This book is intended for readers who wish to efficiently improve the environment of medical treatment and care, such as staff engaged in medical clinics or hospitals, and vendors targeting medical information systems. Medical information systems are generally introduced to medical facilities by vendors who fulfill the functional criteria of medical information systems when each facility develops and introduces these systems. However, many medical staffs with experience of using medical information systems may feel that such systems developed by vendors do not always provide a good working environment for medical staff. Therefore, medical facilities cannot always make the huge investments necessary to construct medical information systems implementing all of the functions requested by medical staff. This book discusses ways of addressing these issues. Although, there have been many reports regarding computerization within hospital departments or personal work, there have been a few reports in the English literature concerning end user computing as a method of computerization implemented in the whole hospital. End user computing has been widely adopted in the field of medical treatment and care in Japan, but it has not been adopted around the world as there have been few reports in English. The main purpose of this book is to share our experiences regarding end user applications with workers outside Japan. Medical information systems have developed from receipt processing systems to electronic medical records through order entry systems since the 1970s, and are now shifting toward electronic health records. These systems have been introduced at various facilities by organizational computing. In contrast to the flow of such organizational computing, many applications supporting medical workflow by end user computing have recently been reported in Japan. FileMaker Pro is a common tool in end user computing, especially in Japan, and can be used in the whole hospital, between or among departments, for individual departments, and for individuals within an organization. Some end user application systems cooperate with hospital information systems, and some such systems have been developed and introduced by end users. Therefore, we selected end user application systems in Japan and focused in this book on how to use FileMaker Pro with hospital information systems. This book will provide new viewpoints regarding future hospital information systems and will offer advice to achieve cooperation between end user applications and hospital information systems, how end user applications are implemented, and the most important points in the development of medical information systems that give priority to the effectiveness of medical workflows or collection of medical data.

Shunji Wakamiya
Department of Ophthalmology
Kawasaki Medical School
Japan

Kazunobu Yamauchi
Faculty of Medical Information & Management Science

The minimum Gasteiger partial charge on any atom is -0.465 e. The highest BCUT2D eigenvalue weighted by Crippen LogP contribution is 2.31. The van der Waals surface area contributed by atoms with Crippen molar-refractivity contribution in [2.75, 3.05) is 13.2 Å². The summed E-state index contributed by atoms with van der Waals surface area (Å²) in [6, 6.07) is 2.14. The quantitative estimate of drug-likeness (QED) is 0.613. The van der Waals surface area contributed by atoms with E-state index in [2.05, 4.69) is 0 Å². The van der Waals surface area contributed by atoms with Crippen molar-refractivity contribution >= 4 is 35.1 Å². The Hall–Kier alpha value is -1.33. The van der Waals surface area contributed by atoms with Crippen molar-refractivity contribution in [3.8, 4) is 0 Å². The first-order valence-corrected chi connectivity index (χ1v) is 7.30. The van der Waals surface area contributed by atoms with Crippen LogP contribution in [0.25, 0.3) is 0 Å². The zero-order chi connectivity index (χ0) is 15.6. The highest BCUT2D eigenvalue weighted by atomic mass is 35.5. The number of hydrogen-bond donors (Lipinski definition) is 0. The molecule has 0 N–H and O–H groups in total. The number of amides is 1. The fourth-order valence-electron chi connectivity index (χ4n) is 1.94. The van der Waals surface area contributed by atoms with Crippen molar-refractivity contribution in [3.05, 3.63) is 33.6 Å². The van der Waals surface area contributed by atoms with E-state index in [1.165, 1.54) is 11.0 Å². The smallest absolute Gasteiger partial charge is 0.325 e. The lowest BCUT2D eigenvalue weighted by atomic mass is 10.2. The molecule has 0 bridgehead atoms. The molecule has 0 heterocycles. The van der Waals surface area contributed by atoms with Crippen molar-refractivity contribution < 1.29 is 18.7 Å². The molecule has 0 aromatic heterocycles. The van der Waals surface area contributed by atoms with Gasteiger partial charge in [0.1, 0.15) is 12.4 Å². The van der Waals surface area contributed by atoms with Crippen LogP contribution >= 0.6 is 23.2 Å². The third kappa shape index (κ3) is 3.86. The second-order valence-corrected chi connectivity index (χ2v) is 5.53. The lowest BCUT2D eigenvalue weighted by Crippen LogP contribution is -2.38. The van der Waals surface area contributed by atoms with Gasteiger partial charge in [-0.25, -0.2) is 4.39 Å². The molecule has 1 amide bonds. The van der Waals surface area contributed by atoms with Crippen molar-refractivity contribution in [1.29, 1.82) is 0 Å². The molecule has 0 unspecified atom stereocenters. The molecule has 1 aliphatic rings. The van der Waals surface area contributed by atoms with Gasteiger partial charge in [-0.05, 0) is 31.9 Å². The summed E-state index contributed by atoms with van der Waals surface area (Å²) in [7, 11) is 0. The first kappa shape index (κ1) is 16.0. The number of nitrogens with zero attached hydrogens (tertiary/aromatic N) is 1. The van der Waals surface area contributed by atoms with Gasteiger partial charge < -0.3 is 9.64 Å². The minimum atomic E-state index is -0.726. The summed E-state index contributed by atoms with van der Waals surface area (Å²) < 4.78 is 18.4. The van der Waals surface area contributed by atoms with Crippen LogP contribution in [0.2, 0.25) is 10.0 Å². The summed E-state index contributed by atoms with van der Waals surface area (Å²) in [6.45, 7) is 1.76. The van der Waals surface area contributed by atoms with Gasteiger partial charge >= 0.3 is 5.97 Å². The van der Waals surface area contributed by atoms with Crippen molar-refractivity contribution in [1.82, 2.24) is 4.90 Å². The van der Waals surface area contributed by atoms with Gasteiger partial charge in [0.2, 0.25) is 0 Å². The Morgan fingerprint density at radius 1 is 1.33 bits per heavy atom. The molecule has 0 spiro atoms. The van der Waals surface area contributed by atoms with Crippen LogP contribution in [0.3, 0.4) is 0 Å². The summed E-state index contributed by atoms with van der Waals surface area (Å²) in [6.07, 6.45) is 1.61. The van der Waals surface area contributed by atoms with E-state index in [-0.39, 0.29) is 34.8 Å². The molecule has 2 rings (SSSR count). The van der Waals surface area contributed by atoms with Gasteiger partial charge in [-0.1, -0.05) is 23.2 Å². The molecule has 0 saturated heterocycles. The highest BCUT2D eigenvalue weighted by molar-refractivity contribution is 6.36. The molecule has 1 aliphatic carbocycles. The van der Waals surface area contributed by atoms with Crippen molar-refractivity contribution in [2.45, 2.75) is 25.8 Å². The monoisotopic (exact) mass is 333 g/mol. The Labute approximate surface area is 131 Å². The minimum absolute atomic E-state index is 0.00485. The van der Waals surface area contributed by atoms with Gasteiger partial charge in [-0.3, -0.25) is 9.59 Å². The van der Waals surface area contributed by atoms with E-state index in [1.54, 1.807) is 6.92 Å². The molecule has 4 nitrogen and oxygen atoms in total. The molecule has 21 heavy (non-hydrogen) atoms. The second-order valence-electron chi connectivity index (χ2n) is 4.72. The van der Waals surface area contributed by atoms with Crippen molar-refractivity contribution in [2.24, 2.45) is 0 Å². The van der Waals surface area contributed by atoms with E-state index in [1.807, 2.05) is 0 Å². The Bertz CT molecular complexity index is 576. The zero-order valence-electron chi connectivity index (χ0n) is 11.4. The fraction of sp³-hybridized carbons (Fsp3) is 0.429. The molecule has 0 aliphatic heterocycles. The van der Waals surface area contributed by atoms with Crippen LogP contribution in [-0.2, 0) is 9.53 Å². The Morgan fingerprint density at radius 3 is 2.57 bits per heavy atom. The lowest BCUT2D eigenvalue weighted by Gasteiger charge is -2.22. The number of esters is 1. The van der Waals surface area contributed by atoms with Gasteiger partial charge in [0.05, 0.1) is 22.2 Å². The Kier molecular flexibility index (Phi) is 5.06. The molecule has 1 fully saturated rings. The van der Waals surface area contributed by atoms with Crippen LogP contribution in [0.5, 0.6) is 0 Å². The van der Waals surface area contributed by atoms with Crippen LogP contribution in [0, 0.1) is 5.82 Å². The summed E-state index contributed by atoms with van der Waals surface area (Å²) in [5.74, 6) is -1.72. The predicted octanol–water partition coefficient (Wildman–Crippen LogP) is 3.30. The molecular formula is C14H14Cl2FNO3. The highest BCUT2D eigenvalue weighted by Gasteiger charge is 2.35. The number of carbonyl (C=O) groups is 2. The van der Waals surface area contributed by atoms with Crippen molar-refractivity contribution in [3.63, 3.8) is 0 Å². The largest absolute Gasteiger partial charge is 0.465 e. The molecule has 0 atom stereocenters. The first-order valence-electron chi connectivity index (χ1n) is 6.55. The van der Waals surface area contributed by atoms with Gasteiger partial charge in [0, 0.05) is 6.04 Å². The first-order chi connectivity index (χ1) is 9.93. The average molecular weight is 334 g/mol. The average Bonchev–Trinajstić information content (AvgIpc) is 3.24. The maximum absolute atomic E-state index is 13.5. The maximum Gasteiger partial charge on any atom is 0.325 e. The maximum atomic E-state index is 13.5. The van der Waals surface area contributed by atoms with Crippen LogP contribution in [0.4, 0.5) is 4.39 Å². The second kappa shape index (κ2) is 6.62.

School of Health Sciences, Fujita Health University
Japan

Hiroyuki Yoshihara
Department of Medical Informatics
Graduate School of Medicine Kyoto University
Japan

List of Contributors

Editor(s):
Shunji Wakamiya
Kawasaki Medical School
Japan




Co-Editor(s):
Kazunobu Yamauchi
Fujita Health University
Japan


Hiroyuki Yoshihara
Kyoto University
Japan




Contributor(s):
Akira Ohtahara
Division of Cardiology
San-in Rosai Hospital
1-8-1 Kaike-Shinden, Yonago
Tottori
Japan


Atsuhiko Okagaki
Department of Gynecology
Osaka National Hospital
2-1-14 Hoenzaka, Chuo-Ku
Osaka
Japan


Hiroshi Hara
Department of Internal Medicine
Haradoi Hospital
6-40-8 Aoba, Higashi-Ku
Fukuoka
Japan


Hiroyuki Yoshihara
Department of Medical Informatics
Graduate School of Medicine Kyoto University
Yoshida-Konoe, Sakyo-Ku
Kyoto
Japan


Kazutoshi Matsunami
Department of Gynecology
Matsunami General Hospital
185-1 Tashiro, Kasamatsu, Hashima-Gun
Gifu
Japan


Osamu Sato
Department of Business Administration
Tokyo Keizai University
1-7-34 Minami-Machi, Kokubunji
Tokyo
Japan


Shinsuke Hiramatsu
Department of Obstetrics and Gynecology
Nippon Steel Hirohata Hospital
3-1 Yumesaki, Hirohata-Ku, Himeji
Hyogo
Japan


Shigeru Yoshida
Medical IT Center
Nagoya University Hospital
65 Tsurumai, Showa-Ku, Nagoya
Aichi
Japan


Shunji Wakamiya
Department of Ophthalmology
Kawasaki Medical School
577 Matsushima, Kurashiki
Okamaya
Japan


Shunsuke Hotokezaka
Department of Orthopedics
Saga Prefectural Hospital Koseikan
1-12-9 Mizugae
Saga
Japan


Tatsuhiko Koga
Department of Internal Medicine
Haradoi Hospital
6-40-8 Aoba, Higashi-Ku
Fukuoka
Japan


Tetsu Nakamura
Department of Radiology
Kakogawa East City Hospital
797-295 Isshiki, Hiraoka, Kakogawa
Hyogo
Japan


Tsukasa Tsunoda
Kawasaki Medical School Hospital
577 Matsushima, Kurashiki
Okamaya
Japan


Yasuhito Yamamoto
Department of Pediatrics
Tokyo Metropolitan Hiroo General Hospital
2-34-10 Ebisu, Shibuya-Ku
Tokyo
Japan


Yosimune Shiratori
Medical Information Department
Gifu University Hospital
1-1 Yanagido, Gifu
Tottori
Japan